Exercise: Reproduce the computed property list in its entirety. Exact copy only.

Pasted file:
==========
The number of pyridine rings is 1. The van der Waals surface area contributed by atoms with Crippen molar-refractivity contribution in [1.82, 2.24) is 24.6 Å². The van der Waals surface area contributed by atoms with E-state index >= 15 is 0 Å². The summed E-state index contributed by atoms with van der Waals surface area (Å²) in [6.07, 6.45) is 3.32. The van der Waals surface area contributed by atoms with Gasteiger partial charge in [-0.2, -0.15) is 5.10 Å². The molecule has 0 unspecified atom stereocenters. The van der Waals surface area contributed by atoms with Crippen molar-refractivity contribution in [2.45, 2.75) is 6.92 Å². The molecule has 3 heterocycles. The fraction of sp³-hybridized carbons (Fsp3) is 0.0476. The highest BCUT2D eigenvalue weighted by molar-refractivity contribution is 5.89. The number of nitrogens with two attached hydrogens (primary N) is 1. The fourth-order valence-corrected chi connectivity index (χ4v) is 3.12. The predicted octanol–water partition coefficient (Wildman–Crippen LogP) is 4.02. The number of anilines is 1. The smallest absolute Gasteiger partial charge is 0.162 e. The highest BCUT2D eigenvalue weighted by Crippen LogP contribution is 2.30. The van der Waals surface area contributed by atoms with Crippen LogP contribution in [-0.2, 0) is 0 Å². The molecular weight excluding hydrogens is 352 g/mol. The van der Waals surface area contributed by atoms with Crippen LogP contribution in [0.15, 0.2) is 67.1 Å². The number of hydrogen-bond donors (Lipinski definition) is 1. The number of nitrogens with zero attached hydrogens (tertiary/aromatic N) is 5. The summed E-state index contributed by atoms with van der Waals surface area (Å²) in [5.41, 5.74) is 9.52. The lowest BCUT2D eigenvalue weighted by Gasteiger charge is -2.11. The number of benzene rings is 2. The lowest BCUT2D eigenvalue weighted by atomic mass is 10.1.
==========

The number of pyridine rings is 1. The van der Waals surface area contributed by atoms with Crippen molar-refractivity contribution in [1.82, 2.24) is 24.6 Å². The van der Waals surface area contributed by atoms with E-state index >= 15 is 0 Å². The summed E-state index contributed by atoms with van der Waals surface area (Å²) in [6.07, 6.45) is 3.32. The van der Waals surface area contributed by atoms with Gasteiger partial charge in [-0.2, -0.15) is 5.10 Å². The molecule has 0 unspecified atom stereocenters. The van der Waals surface area contributed by atoms with Crippen molar-refractivity contribution in [2.45, 2.75) is 6.92 Å². The molecule has 3 heterocycles. The fraction of sp³-hybridized carbons (Fsp3) is 0.0476. The highest BCUT2D eigenvalue weighted by molar-refractivity contribution is 5.89. The number of nitrogens with two attached hydrogens (primary N) is 1. The fourth-order valence-corrected chi connectivity index (χ4v) is 3.12. The predicted octanol–water partition coefficient (Wildman–Crippen LogP) is 4.02. The number of anilines is 1. The smallest absolute Gasteiger partial charge is 0.162 e. The highest BCUT2D eigenvalue weighted by Crippen LogP contribution is 2.30. The van der Waals surface area contributed by atoms with Crippen LogP contribution in [-0.2, 0) is 0 Å². The molecular weight excluding hydrogens is 352 g/mol. The van der Waals surface area contributed by atoms with Crippen LogP contribution in [0.15, 0.2) is 67.1 Å². The number of hydrogen-bond donors (Lipinski definition) is 1. The number of nitrogens with zero attached hydrogens (tertiary/aromatic N) is 5. The summed E-state index contributed by atoms with van der Waals surface area (Å²) in [5.41, 5.74) is 9.52. The lowest BCUT2D eigenvalue weighted by Gasteiger charge is -2.11. The number of benzene rings is 2. The lowest BCUT2D eigenvalue weighted by atomic mass is 10.1.